Course Requirement Areas: 
History of Philosophy
Course Description: 

Counter-Enlightenment” is a retrospectively-generated term made famous by Isaiah Berlin to refer to certain strains in 18th and 19th century thought that react against the idea of the enlightenment process as found in 18th century Enlightenment thinkers.  While there is a political dimension to the Counter-Enlightenment, this course focuses more on its skepticism about the place and nature of reason as well as its attention to cultural diversity as the basis for differences among humans in conceiving, knowing and judging. We will begin by reading Berlin on Counter-Enlightenment which serves as an overview and provocation. We will then spend most of the rest of the time reading J.G. Herder on the philosophy of language and especially his thinking in This Too a Philosophy of History (M. Forster’s translation of Auch eine Philosophie der Geschichte).  The exact plan will take students’ preferences into consideration.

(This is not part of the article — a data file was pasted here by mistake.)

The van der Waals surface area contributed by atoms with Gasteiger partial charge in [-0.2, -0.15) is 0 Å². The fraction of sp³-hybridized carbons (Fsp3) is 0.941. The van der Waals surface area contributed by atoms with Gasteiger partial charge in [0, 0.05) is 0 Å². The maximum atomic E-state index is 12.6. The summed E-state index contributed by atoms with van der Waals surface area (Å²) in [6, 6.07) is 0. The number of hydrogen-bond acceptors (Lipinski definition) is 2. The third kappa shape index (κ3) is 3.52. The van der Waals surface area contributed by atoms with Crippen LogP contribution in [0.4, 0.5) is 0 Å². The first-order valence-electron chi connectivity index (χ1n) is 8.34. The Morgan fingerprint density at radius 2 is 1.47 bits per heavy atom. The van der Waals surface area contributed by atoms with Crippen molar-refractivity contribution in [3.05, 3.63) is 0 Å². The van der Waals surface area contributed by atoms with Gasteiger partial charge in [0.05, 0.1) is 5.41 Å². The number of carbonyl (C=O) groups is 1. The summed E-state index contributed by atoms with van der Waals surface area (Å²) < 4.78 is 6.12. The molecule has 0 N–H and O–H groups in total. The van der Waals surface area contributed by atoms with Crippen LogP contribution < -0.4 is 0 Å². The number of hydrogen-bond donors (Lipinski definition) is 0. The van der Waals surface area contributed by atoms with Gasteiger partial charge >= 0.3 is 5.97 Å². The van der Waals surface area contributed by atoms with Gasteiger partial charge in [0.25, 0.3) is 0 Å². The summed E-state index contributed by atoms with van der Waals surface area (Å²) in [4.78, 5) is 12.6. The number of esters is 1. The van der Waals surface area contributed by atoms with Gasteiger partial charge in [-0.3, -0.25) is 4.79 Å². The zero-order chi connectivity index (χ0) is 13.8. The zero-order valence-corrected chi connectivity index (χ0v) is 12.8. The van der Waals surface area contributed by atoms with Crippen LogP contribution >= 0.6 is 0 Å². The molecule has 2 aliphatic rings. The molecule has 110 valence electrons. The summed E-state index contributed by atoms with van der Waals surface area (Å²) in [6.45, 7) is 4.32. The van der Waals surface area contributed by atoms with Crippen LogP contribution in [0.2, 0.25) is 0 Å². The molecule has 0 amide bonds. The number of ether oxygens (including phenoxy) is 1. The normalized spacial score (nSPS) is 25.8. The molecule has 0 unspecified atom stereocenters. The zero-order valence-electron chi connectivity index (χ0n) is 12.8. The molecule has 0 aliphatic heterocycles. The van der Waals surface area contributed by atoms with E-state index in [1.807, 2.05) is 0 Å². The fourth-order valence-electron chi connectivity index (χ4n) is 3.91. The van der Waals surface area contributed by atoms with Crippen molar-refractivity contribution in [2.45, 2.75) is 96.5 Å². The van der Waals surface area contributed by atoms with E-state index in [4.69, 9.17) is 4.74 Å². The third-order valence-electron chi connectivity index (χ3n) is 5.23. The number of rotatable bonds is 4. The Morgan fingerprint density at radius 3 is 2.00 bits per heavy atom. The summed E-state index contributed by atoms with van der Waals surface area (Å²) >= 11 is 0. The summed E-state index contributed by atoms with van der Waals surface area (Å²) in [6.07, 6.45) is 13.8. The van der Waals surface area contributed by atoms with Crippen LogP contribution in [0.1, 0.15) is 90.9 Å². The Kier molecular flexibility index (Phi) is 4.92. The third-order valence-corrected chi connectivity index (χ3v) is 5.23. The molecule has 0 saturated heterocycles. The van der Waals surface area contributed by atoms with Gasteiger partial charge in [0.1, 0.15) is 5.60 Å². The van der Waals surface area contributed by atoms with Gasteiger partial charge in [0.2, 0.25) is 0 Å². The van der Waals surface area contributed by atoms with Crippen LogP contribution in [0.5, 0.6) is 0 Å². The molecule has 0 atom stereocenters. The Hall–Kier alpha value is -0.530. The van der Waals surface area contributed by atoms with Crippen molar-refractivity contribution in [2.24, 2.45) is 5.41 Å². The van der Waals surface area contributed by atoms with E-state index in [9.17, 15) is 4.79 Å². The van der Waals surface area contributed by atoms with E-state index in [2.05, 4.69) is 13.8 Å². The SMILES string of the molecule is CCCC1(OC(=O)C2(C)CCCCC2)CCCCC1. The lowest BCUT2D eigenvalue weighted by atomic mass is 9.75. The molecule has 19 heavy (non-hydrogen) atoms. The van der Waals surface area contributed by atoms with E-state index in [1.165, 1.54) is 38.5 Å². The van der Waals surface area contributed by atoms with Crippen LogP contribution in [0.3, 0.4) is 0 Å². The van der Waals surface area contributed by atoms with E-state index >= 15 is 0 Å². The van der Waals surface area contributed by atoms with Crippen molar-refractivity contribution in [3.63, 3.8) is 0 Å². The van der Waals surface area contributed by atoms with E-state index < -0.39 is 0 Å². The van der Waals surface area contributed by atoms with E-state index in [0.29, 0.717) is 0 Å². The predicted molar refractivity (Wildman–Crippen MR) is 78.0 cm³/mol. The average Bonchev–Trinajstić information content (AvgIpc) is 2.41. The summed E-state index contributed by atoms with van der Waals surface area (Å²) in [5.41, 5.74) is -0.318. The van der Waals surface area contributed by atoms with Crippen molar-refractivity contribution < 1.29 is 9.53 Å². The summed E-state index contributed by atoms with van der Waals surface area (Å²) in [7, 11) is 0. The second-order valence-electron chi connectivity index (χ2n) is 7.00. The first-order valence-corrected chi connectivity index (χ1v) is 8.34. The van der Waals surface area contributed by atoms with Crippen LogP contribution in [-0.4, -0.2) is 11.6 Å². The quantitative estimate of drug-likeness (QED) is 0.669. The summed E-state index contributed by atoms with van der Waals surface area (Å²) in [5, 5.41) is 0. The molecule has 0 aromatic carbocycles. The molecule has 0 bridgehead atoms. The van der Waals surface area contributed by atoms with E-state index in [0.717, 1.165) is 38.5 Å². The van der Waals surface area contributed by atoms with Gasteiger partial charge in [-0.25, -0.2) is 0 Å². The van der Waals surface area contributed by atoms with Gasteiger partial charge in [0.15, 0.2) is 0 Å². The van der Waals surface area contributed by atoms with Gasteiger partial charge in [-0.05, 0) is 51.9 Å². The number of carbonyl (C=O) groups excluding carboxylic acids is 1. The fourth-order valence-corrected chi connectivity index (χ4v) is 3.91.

Learning Outcomes: 

By the end of the course, students should i) have a better grasp of the ideas and arguments in 18th century European thought and in Herder’s philosophy; ii) have the tools for better assessing the arguments at issue and; iii) have increased at reading and assessing both older texts (Herder) and more recent texts on developments in the history of thought (Berlin).


For all students, regular attendance, punctual reading and participation in discussion is required. All students will be required to make one 15-20 minute presentation. For those students taking the course for a grade, a 2000-word paper is required. The grade is largely based on the paper (with a shift of a third of a grade possible based on discussion performance). ‘B+’ requires a clear structure and clear writing, a good thesis and good supporting arguments sensitive to the strengths of the opposing thesis. ‘A-‘  shows all of the above as well as  hard and independent thinking. ‘A’ does the aforementioned  and results in truly original and important insights. Because a 2000- word paper is short, it will have to leave enough space to develop its original and important insights.

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